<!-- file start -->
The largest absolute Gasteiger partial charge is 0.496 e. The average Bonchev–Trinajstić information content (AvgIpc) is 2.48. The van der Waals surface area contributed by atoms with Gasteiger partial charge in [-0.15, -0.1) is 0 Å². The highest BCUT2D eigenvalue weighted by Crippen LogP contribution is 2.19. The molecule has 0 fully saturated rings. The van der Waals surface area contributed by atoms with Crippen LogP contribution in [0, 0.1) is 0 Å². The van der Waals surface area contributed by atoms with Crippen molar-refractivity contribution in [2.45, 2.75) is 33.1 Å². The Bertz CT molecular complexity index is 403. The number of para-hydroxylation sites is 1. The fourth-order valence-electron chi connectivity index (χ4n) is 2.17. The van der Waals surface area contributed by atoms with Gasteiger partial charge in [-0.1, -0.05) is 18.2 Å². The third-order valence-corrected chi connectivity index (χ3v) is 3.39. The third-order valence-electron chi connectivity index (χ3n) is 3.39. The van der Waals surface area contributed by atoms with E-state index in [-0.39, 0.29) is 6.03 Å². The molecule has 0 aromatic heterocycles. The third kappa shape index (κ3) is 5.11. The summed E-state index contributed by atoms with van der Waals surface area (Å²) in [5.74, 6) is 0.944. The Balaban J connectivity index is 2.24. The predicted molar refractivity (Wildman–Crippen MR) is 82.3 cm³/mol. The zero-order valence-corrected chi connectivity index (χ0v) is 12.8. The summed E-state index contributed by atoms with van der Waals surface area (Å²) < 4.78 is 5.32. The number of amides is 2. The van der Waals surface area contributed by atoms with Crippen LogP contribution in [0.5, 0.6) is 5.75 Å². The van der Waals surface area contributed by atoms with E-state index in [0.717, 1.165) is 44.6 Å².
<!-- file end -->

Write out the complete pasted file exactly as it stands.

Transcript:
The largest absolute Gasteiger partial charge is 0.496 e. The average Bonchev–Trinajstić information content (AvgIpc) is 2.48. The van der Waals surface area contributed by atoms with Gasteiger partial charge in [-0.15, -0.1) is 0 Å². The highest BCUT2D eigenvalue weighted by Crippen LogP contribution is 2.19. The molecule has 0 fully saturated rings. The van der Waals surface area contributed by atoms with Crippen LogP contribution in [0, 0.1) is 0 Å². The van der Waals surface area contributed by atoms with Crippen molar-refractivity contribution in [2.45, 2.75) is 33.1 Å². The Bertz CT molecular complexity index is 403. The number of para-hydroxylation sites is 1. The fourth-order valence-electron chi connectivity index (χ4n) is 2.17. The van der Waals surface area contributed by atoms with Gasteiger partial charge in [-0.1, -0.05) is 18.2 Å². The third-order valence-corrected chi connectivity index (χ3v) is 3.39. The third-order valence-electron chi connectivity index (χ3n) is 3.39. The van der Waals surface area contributed by atoms with E-state index in [-0.39, 0.29) is 6.03 Å². The molecule has 0 aromatic heterocycles. The third kappa shape index (κ3) is 5.11. The summed E-state index contributed by atoms with van der Waals surface area (Å²) in [5.74, 6) is 0.944. The Balaban J connectivity index is 2.24. The predicted molar refractivity (Wildman–Crippen MR) is 82.3 cm³/mol. The zero-order valence-corrected chi connectivity index (χ0v) is 12.8. The summed E-state index contributed by atoms with van der Waals surface area (Å²) < 4.78 is 5.32. The number of amides is 2. The van der Waals surface area contributed by atoms with Crippen LogP contribution in [0.5, 0.6) is 5.75 Å². The van der Waals surface area contributed by atoms with E-state index in [0.717, 1.165) is 44.6 Å².